Page 1 of 1
There are two potential ACA employer mandate penalties that can impact ALEs:
a) IRC §4980H(a)—The “A Penalty”
The first is the §4980H(a) penalty—frequently referred to as the “A Penalty” or the “Sledge Hammer Penalty.” This penalty applies where the ALE fails to offer minimum essential coverage to at least 95% of its full-time employees in any given calendar month.
The 2022 A Penalty is $229.17/month ($2,750 annualized) multiplied by all full-time employees (reduced by the first 30). It is triggered by at least one full-time employee who was not offered minimum essential coverage enrolling in subsidized coverage on the Exchange. Note: The IRS has not yet released the 2023 A Penalty increase.
The “A Penalty” liability is focused on whether the employer offered a major medical plan to a sufficient percentage of full-time employees—not whether that offer was affordable (or provided minimum value).
b) IRC §4980H(b)—The “B Penalty”
The second is the §4980H(b) penalty—frequently referred to as the “B Penalty or the “Tack Hammer Penalty.” This penalty applies where the ALE is not subject to the A Penalty (i.e., the ALE offers coverage to at least 95% of full-time employees).
The B Penalty applies for each full-time employee who was:
Only those full-time employees who enroll in subsidized coverage on the Exchange will trigger the B Penalty. Unlike the A Penalty, the B Penalty is not multiplied by all full-time employees.
In other words, an ALE who offers minimum essential coverage to a full-time employee will be subject to the B Penalty if:
The 2022 B Penalty is $343.33/month ($4,120 annualized) per full-time employee receiving subsidized coverage on the Exchange. Note: The IRS has not yet released the 2023 B Penalty increase.
Recipients of these letters may disagree with all or part of the proposed assessment amount. In many cases, there is good reason to disagree, since the IRS is evaluating compliance based on ACA reporting Forms 1094-C and 1095-C from 2015 — the first year for these filings, when confusion was common. Therefore, providing the IRS with updated information or correcting filing errors is likely to reduce or even eliminate the assessment.
It appears that 2015 proposed assessment letters will continue during 2018, and that employers will be notified of 2016 proposed assessments either later in 2018 or in 2019 (absent legislative relief or a legal challenge to the employer mandate).
ALEs started reporting compliance information from 2015 to the IRS on Forms 1094-C and 1095-C in early 2016. An ALE may receive an IRS assessment letter for the following reasons:
Letter 226-J states the proposed penalty (with accompanying calculations) and a list of employees who received a premium tax credit by month. The letter also indicates whether the proposed assessment is for an “a” or “b” penalty (so far, most are “a” penalties). The “a” penalty relates to whether the employer offered health coverage to substantially all (70% in 2015, 95% after that) full-time employees (and dependents), while the “b” penalty relates to whether the coverage offered met the minimum value requirements and was affordable. Recent 226-J letters have proposed penalties in the following situations:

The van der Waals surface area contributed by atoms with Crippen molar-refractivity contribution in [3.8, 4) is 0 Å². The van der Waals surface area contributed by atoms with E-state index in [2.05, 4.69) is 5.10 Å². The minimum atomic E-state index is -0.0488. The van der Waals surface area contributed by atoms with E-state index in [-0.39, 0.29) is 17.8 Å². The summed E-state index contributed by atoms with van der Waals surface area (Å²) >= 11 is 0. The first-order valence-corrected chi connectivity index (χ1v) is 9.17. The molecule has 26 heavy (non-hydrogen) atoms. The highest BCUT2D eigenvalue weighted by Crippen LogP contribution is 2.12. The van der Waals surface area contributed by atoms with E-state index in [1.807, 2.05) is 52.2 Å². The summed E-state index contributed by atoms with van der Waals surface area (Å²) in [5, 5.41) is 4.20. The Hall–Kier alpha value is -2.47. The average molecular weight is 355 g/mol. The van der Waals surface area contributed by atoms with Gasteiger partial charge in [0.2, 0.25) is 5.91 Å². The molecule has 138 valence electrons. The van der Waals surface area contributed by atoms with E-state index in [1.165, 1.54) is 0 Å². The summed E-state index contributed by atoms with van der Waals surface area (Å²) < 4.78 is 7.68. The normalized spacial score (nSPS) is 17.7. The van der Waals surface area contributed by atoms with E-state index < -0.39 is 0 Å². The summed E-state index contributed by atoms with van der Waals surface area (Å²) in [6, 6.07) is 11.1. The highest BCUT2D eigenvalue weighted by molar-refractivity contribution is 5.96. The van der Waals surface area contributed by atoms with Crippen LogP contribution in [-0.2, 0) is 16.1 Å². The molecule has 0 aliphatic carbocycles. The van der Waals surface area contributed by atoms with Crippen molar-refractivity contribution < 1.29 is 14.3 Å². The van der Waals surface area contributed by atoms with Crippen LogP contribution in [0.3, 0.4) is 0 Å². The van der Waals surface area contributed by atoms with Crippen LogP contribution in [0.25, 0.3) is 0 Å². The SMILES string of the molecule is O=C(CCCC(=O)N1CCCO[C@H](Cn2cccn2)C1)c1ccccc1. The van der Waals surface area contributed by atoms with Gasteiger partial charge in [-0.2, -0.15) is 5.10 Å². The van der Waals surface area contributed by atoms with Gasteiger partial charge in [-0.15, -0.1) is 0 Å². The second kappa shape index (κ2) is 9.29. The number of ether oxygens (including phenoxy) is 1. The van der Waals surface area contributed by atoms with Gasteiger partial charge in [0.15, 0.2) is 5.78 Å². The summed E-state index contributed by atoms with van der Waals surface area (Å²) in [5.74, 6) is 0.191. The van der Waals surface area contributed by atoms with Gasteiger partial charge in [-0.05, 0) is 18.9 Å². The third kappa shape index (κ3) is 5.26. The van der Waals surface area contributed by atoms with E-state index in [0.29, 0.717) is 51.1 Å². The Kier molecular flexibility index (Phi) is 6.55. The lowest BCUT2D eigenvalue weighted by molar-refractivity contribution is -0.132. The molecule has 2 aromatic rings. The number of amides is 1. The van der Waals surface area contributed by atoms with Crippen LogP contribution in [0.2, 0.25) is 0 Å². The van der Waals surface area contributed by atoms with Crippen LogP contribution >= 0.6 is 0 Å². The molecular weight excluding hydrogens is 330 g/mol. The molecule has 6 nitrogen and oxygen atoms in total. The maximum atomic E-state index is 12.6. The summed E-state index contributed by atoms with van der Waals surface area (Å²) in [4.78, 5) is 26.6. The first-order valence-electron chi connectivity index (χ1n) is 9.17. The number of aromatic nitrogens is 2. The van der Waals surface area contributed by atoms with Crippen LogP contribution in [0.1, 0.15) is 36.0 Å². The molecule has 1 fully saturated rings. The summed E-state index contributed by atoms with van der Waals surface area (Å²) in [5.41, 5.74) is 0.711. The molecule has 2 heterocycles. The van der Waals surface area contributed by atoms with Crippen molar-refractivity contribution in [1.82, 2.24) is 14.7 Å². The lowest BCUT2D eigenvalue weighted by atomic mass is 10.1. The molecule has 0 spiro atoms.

First, any company that consists of more than one ALE will want to direct the Letter 226-J to the correct ALE so it can respond promptly. The most likely cause of incorrect assessments is errors in Forms 1094-C and 1095-C, as these are the forms the IRS uses to determine compliance with the employer mandate. The following are some suggestions for responding to these letters and avoiding assessments, now and in the future:
ALEs that discover an error after receiving Letter 226-J should not re-file the forms and should respond to the letter in one of two ways: pay the proposed penalty or disagree with all or part of the proposed assessment following IRS procedures.
ALEs that respond to the IRS will receive Letter 227, which acknowledges receipt of the ESRP Response form and describes any next steps for the ALE. An ALE that disagrees with the IRS’s proposed or revised assessment may request a pre-assessment conference with the IRS Office of Appeals by the response date on Letter 227 (generally 30 days from the date of the letter).
Failing to respond to Letter 226-J within 30 days will trigger a Notice and Demand for Payment (Notice CP 220J). After that, the penalty amount will be subject to IRS lien and levy enforcement actions, and interest will start to accrue.
ALEs (or their ACA reporting vendors) need to be careful in filing Forms 1094-C and 1095-C in the future. Assuming the employer mandate requirements are met, completing the forms correctly the first time should ensure that ALEs do not receive Letter 226-J. ALEs that receive a proposed assessment letter should consult with qualified legal counsel to evaluate the assessment and respond appropriately. Additional information is available at the IRS’s Letter 226-J Website.
ALEs that discover filing errors in their 2016 or 2017 filings of Forms 1094-C and 1095-C should obtain copies of the erroneous forms and re-file corrected forms as soon as possible (re-filing is generally permissible before a Letter 226-J is received). Self-correction is the best way to stay ahead of these issues before the IRS gets involved.